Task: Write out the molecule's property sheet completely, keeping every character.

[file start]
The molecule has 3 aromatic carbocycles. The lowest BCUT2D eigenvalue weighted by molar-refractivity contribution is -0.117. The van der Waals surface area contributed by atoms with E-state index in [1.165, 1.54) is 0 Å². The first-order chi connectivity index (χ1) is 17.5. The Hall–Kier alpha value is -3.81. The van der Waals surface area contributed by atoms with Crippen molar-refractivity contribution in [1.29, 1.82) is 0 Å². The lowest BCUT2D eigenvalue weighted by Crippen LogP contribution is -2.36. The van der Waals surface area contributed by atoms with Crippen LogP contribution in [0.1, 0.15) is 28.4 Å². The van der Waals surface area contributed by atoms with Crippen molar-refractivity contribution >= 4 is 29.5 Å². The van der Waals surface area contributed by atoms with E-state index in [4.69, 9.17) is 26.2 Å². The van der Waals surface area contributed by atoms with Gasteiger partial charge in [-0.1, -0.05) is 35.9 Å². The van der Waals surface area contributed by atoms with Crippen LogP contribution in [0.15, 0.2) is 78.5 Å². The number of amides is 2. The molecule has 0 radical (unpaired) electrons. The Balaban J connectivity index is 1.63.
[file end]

The molecule has 3 aromatic carbocycles. The lowest BCUT2D eigenvalue weighted by molar-refractivity contribution is -0.117. The van der Waals surface area contributed by atoms with E-state index in [1.165, 1.54) is 0 Å². The first-order chi connectivity index (χ1) is 17.5. The Hall–Kier alpha value is -3.81. The van der Waals surface area contributed by atoms with Crippen molar-refractivity contribution in [1.29, 1.82) is 0 Å². The lowest BCUT2D eigenvalue weighted by Crippen LogP contribution is -2.36. The van der Waals surface area contributed by atoms with Crippen LogP contribution in [0.1, 0.15) is 28.4 Å². The van der Waals surface area contributed by atoms with Crippen molar-refractivity contribution >= 4 is 29.5 Å². The van der Waals surface area contributed by atoms with E-state index in [4.69, 9.17) is 26.2 Å². The van der Waals surface area contributed by atoms with Gasteiger partial charge in [-0.1, -0.05) is 35.9 Å². The van der Waals surface area contributed by atoms with Crippen LogP contribution in [0.15, 0.2) is 78.5 Å². The number of amides is 2. The molecule has 0 radical (unpaired) electrons. The Balaban J connectivity index is 1.63.